Also, farmers have already made large strides toward optimizing feed over the last two decades because of economics, said George Robinson, a feed manufacturer, poultry and beef farm operator, and chairman of a committee which oversees implementation of Pennsylvania's new nutrient management law.

"You just can't afford to overfeed anything," Robinson said. "It just isn't economically feasible. You'll go broke in a hurry if you do. There's something to be gained there, but it's probably going to be a fairly small gain."

As a result, research is under way to see whether the addition of certain amino acids or other supplements to the feed can optimize nutrient uptake by the animal -- leaving less to excrete.

Amino acids affect how nutrients get absorbed in the intestinal tract. By optimizing feed formulation and achieving the right amino acid "profile", a dairy cow requires less nutrients to produce the same amount -- or more -- milk, research at the University of Pennsylvania's New Bolton Center, an experimental farm, has shown. Charles Ramberg, Jr., director of the center for animal health and productivity at Bolton, said nitrogen in the wastes can be reduced by 25 percent or more.

Achieving that requires an unusual mix of ingredients, some of which are grown on the farm, others from commodity purchases available through traditional means. "Some of these are not conventional things that a cow would normally eat," Ramberg said. "Things like fish meal, bits of blood meal, and certain mixtures or forms of ingredients that have specific characteristics."

But what works for one animal may not work for another. For example, hogs and chickens have single stomachs, while cows have digestive systems consisting of four chambers.

Single-stomached animals lack phytase, an enzyme which makes phosphorus in the diet more available to the animal. As a result, as much as 67 percent of the phosphorus in plant materials is not usable.

In the Netherlands, manufactured phytase is added to animal food, which results in the potential phosphorus reductions of 40 percent in animal wastes. Phytase was recently approved for use in the United States by the Food and Drug Administration.

But phytase is economical in the Netherlands because animal growers face financial penalties if they exceed certain limits on phosphorus production. Some doubt whether phytase can be economically used here unless ways are found to manufacture it at lower costs.

"It definitely wouldn't be (economical) for one state to use it," Robinson said. "It would have to be nationwide."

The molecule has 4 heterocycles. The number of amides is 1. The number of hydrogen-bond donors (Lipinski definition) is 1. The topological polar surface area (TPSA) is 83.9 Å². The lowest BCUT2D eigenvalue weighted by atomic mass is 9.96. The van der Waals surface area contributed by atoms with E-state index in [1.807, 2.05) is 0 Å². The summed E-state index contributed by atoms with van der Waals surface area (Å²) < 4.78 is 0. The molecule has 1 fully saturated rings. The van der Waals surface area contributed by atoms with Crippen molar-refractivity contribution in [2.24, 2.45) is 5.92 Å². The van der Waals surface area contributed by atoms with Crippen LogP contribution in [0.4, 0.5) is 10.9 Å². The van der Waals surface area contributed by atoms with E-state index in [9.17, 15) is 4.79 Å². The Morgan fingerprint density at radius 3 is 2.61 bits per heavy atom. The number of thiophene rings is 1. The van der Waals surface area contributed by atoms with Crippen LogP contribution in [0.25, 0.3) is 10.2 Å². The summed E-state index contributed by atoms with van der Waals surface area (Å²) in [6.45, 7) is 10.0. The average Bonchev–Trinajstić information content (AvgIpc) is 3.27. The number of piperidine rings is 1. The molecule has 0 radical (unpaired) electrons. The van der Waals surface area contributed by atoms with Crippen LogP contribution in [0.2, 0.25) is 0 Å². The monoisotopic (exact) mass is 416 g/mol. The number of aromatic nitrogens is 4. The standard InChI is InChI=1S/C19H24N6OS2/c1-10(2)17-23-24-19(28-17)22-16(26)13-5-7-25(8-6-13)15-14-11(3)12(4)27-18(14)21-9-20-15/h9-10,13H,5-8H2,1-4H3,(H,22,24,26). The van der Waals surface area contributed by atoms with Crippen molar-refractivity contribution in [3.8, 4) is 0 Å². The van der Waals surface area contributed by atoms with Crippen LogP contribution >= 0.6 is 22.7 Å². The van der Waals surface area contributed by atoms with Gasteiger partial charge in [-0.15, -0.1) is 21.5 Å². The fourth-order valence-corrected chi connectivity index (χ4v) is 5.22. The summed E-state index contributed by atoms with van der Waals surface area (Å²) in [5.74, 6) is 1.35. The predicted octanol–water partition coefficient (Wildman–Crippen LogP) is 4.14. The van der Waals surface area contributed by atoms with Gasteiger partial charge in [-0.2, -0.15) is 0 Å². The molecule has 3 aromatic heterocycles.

Still, that is only half the picture. Most farmers grow a portion of the feed for their animals. So it is important that the manure produced when animals are fed a different diet contain the mix of nutrients needed to grow crops appropriate to feed back to the animals while minimizing runoff potential.

"We're looking at that whole cycle of nitrogen utilization on the farm to use manure nutrients to grow the right crops to feed the cow to get the right balance of nutrients so we get the best efficiency of utilization by the cow," Ramberg said. "It's an integrated approach."

If feed changes become commonplace, they could affect other portions of the agricultural industry. It may increase demand for consultants to better analyze an animals' diet, but it could reduce demand for some of the traditional grain feeds being sold.

"If the technology that we're talking about here becomes widely adopted, the feed mills are going to take a hit like the fertilizer industry did five to10 years ago, because they can no longer make one ration or one feed and sell it to five farms," Bollinger said. "It's not going to fit five farms."

Ramberg suggested there may be some benefits to feed dealers, though, because they may ultimately be able to market more specialized feed stocks than they do now.

He predicted that some of the techniques being developed at the New Bolton Center could begin to be transferred to production farms in a year or so, although he said that making inroads would take time because of the complexities involved.

"It certainly is more work, but the payback is more milk for the same amount of feed cost, or conversely, lower feed cost for the same amount of milk," Ramberg said. "So you gain one way or the other."

And that doesn't count the benefits to the Bay, he said. "Personally, I don't think we're ever going to get to the point where there is no runoff or loss of nutrients to the groundwater in a viable agricultural operation," he said. "But I think we can certainly improve things significantly above where we are now. And if it is economically beneficial at the same time, it makes sense to go ahead and do that."